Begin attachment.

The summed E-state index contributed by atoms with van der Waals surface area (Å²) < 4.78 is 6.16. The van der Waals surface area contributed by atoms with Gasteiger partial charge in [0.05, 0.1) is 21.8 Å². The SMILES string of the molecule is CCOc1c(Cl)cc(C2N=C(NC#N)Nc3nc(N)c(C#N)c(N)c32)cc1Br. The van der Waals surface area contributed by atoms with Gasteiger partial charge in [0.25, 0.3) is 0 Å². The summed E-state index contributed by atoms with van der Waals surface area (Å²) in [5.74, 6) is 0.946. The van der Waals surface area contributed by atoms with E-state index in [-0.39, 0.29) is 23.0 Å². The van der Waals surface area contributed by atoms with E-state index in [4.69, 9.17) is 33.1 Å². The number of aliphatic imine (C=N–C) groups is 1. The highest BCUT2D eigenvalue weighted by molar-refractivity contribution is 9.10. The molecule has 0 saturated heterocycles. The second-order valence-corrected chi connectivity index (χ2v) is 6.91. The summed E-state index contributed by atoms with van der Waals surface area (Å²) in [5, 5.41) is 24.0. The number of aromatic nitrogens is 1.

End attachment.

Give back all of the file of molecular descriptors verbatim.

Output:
The summed E-state index contributed by atoms with van der Waals surface area (Å²) < 4.78 is 6.16. The van der Waals surface area contributed by atoms with Gasteiger partial charge in [0.05, 0.1) is 21.8 Å². The SMILES string of the molecule is CCOc1c(Cl)cc(C2N=C(NC#N)Nc3nc(N)c(C#N)c(N)c32)cc1Br. The van der Waals surface area contributed by atoms with Gasteiger partial charge in [0.25, 0.3) is 0 Å². The summed E-state index contributed by atoms with van der Waals surface area (Å²) in [5.74, 6) is 0.946. The van der Waals surface area contributed by atoms with E-state index in [-0.39, 0.29) is 23.0 Å². The van der Waals surface area contributed by atoms with E-state index in [4.69, 9.17) is 33.1 Å². The number of aliphatic imine (C=N–C) groups is 1. The highest BCUT2D eigenvalue weighted by molar-refractivity contribution is 9.10. The molecule has 0 saturated heterocycles. The second-order valence-corrected chi connectivity index (χ2v) is 6.91. The summed E-state index contributed by atoms with van der Waals surface area (Å²) in [5, 5.41) is 24.0. The number of aromatic nitrogens is 1.